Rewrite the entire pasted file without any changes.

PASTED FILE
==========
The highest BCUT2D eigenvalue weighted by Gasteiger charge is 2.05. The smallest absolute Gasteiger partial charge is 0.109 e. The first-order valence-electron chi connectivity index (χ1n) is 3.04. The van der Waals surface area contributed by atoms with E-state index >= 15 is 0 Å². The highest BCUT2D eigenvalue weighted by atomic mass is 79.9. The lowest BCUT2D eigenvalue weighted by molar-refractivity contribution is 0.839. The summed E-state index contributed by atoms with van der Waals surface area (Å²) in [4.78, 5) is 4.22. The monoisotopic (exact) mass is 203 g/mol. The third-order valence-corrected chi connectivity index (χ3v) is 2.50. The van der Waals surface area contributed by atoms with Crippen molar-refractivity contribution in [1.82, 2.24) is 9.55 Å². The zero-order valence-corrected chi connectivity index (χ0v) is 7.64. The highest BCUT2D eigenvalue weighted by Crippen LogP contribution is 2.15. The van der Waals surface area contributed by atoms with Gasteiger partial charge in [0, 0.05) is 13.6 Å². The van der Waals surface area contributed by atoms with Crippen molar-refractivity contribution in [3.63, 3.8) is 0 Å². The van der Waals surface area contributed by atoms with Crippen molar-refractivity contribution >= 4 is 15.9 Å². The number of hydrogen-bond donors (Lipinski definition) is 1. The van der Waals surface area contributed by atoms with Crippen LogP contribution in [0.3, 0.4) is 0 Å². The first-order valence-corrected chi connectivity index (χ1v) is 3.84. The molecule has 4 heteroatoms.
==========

The highest BCUT2D eigenvalue weighted by Gasteiger charge is 2.05. The smallest absolute Gasteiger partial charge is 0.109 e. The first-order valence-electron chi connectivity index (χ1n) is 3.04. The van der Waals surface area contributed by atoms with E-state index >= 15 is 0 Å². The highest BCUT2D eigenvalue weighted by atomic mass is 79.9. The lowest BCUT2D eigenvalue weighted by molar-refractivity contribution is 0.839. The summed E-state index contributed by atoms with van der Waals surface area (Å²) in [4.78, 5) is 4.22. The monoisotopic (exact) mass is 203 g/mol. The third-order valence-corrected chi connectivity index (χ3v) is 2.50. The van der Waals surface area contributed by atoms with Crippen molar-refractivity contribution in [1.82, 2.24) is 9.55 Å². The zero-order valence-corrected chi connectivity index (χ0v) is 7.64. The highest BCUT2D eigenvalue weighted by Crippen LogP contribution is 2.15. The van der Waals surface area contributed by atoms with Gasteiger partial charge in [0, 0.05) is 13.6 Å². The van der Waals surface area contributed by atoms with Crippen molar-refractivity contribution in [3.63, 3.8) is 0 Å². The van der Waals surface area contributed by atoms with Crippen molar-refractivity contribution >= 4 is 15.9 Å². The number of hydrogen-bond donors (Lipinski definition) is 1. The van der Waals surface area contributed by atoms with Crippen LogP contribution in [0.3, 0.4) is 0 Å². The first-order valence-corrected chi connectivity index (χ1v) is 3.84. The molecule has 4 heteroatoms.